Exporting Your Digital Photography for Large-Scale Printing

Right now you have a killer Composite you’ve just created and you’re wondering, “How do I do what Photillustrator does and make this small digital file into a big awesome print?”

In this video tutorial, I’m going to show you 2 different ways you can export your image for large print, and which way I believe works better.

Let me start, however, by saying, there’s nothing like seeing your Composited Photography in a large 60” or 70” print, and as cool as it looks on your fancy computer box, it looks so much better in person. I feel so strongly about print that except for myself and my wife, nobody sees one of my finished portraits until it’s printed.

Don’t want to watch the video tutorial? Then keep on reading.

Isn’t Exporting Digital Files Easy Though?

Hey, Not everybody’s as smart as you, alright?

YES, but you don’t know what you don’t know, right?

If you’ve made it this far or you’ve watched the video tutorial, odds are you’re about to export one of your digital images for large print, or you’re wanting to, but you’re not sure of the best way.

A few years ago I was in the exact same position as you are right now and I decided to do what you’re doing right now, which is find a video on YouTube to show me how to do it.

So, I searched and searched, and when nothing came up in my searches, I searched some more.

I seriously couldn’t find a video to show me how to export my digital files for printing.

With no other options, I was just forced to figure it out for myself, and this is the first Creative Family Portrait I nervously printed as a 46” canvas print.

conceptual photography of crazy town created by dallas advertising photographer

My client was paying me something like $2,600 and I remember being so nervous about how their portrait would print. I had a lot riding on this and I didn’t want to screw it up.

I’m sure you know exactly how I was feeling.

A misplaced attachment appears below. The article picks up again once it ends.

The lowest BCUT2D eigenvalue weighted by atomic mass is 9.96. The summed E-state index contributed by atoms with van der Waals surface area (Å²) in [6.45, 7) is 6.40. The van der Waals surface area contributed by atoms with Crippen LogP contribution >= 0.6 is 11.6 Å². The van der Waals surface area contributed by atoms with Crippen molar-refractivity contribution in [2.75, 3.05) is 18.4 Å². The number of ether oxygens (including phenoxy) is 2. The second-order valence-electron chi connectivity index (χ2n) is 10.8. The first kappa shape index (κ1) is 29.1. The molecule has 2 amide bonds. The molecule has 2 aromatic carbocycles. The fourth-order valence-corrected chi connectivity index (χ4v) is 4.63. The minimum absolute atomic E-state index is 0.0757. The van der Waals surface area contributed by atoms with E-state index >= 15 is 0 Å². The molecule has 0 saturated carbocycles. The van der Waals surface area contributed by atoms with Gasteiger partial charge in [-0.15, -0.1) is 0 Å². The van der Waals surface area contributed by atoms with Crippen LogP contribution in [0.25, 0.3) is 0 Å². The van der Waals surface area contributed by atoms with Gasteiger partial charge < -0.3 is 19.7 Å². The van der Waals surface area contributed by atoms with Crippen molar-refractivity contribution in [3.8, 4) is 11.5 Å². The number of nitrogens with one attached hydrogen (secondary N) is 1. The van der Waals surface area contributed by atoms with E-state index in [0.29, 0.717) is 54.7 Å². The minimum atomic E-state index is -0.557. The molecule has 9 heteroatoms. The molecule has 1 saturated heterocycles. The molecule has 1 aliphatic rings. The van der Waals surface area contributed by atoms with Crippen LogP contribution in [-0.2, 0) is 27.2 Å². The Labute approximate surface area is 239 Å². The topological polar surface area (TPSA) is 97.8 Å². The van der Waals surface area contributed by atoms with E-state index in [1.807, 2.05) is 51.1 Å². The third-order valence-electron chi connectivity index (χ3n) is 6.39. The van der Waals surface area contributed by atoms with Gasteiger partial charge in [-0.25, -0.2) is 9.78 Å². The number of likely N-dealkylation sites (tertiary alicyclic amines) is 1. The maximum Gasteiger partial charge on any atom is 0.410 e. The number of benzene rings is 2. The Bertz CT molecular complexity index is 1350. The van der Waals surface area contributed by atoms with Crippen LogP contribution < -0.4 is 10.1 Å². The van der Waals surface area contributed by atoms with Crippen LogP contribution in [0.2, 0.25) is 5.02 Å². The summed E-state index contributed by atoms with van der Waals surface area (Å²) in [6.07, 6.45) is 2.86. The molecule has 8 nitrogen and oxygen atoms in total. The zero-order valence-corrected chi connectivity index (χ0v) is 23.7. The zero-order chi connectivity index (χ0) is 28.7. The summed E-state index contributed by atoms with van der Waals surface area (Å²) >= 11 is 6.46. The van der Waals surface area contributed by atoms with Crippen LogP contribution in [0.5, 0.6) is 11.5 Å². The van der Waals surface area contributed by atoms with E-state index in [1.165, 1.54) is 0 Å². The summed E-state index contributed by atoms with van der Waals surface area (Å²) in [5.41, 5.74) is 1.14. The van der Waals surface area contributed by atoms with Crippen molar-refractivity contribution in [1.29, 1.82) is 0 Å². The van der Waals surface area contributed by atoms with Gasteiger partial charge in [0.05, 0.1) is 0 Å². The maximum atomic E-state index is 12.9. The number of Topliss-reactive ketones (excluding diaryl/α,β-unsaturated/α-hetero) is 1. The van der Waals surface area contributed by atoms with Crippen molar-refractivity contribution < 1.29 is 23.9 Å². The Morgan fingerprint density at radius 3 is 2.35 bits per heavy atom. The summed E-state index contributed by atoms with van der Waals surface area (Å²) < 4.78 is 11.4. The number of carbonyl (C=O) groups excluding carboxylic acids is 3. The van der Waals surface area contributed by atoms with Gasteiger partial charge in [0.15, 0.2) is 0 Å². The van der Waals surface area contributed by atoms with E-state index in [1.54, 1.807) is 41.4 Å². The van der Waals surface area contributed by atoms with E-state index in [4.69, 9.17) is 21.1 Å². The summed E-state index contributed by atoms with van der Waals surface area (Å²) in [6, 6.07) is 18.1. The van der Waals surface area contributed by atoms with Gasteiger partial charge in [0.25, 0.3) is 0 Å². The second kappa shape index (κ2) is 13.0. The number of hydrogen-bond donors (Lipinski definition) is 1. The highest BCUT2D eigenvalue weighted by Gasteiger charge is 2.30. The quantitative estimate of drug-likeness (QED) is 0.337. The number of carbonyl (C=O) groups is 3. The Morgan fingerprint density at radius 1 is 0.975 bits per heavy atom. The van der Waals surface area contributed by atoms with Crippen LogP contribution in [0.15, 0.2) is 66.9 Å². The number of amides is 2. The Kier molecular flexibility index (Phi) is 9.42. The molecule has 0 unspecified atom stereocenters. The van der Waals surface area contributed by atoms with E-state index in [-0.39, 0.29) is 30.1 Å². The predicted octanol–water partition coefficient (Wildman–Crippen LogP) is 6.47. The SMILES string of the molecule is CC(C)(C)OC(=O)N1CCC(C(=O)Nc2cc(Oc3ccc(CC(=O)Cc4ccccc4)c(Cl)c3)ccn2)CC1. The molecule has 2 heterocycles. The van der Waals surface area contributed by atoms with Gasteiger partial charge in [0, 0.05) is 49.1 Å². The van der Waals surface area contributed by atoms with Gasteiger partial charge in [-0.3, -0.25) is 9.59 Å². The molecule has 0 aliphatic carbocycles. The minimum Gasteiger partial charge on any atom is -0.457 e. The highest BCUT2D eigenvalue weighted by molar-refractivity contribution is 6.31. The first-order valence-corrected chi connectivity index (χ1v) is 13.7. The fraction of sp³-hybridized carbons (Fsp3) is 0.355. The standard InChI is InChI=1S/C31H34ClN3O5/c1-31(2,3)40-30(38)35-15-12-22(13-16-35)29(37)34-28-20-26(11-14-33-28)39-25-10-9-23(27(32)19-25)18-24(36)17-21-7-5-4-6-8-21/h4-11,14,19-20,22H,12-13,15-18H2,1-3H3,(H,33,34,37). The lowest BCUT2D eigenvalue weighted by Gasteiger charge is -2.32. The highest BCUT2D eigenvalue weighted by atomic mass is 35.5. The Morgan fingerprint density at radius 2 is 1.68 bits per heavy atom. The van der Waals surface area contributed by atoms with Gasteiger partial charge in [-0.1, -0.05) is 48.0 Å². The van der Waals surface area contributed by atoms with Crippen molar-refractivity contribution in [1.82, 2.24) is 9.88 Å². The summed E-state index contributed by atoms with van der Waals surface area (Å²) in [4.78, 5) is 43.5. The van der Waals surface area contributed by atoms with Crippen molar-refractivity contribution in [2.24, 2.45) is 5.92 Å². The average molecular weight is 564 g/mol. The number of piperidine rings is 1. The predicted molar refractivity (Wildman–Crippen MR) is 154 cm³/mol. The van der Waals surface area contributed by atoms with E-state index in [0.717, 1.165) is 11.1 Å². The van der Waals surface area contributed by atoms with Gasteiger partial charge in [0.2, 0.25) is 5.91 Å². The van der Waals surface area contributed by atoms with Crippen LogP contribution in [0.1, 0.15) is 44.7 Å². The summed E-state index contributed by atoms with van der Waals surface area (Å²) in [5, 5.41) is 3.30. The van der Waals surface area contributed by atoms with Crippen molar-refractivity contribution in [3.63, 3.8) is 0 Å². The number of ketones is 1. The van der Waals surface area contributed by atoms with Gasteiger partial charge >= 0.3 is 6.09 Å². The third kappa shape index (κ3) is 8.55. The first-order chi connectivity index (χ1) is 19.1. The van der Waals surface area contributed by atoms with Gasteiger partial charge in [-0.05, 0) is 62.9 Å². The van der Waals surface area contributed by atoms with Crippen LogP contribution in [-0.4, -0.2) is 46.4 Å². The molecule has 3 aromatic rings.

What You Need to Know

If you want to know my step-by-step process for exporting your small little digital image to be a big large print, just watch the video tutorial.

Since I record the video separate from writing this article, here’s what you may or may not have gotten from it.

The Type of Printing Matters

I’m not an expert at the different types of printing there is, but I do know the process for printing your digital images onto photographic quality paper is different than printing large media such as billboards.

Since I only print for photographic quality paper, all the information in this video tutorial applies to this process only.

If you’re exporting your digital image to be printed on photographic quality paper, it’s important you export at the exact size you will be printing.

For example, my most common print size is 60” horizontally, which means my exported image is sized at 60” horizontally. Exporting the precise size of image you’ll be printing is the only way to guarantee image quality.

You Can’t Trust your Computer Screen

Again, I’m not an expert at computer screen vs. printer quality or that “dpi” stuff, but I do know the image you see on your computer screen is different than the image you see printed out.

Here’s what I’m talking about.

Your computer screen resolution is less than the high end printer that will be printing your digital image.


Once you’ve enlarged your digital file to the precise size you’ll be printing and you blow it up to 100% on your computer, it will look like CRAP!

The first time I did this scared the bejesus out of me because I thought what I saw on my computer screen was what I would be getting in print.

Thank God it wasn’t, and that’s because your computer screen and your printer are two different things.

That’s a Wrap

Exporting your tiny little digital image for large print isn’t difficult as you’ve seen in the video tutorial. I hope, however, this video and this article help give you peace of mind as you go through the printing process.

I do recommend you don’t do what I did and run a large practice print for your own piece of mind.

I also recommend building a relationship with your printer and ask a lot of questions. They’re there to help you and a great printer relationship is priceless.

BTW, I use BWC in Dallas and if you’re interested in checking them out, I highly recommend talking to my man Anthony.

Hope this helps. If you have any questions or know other exporting methods, feel free to leave them in the comments below.

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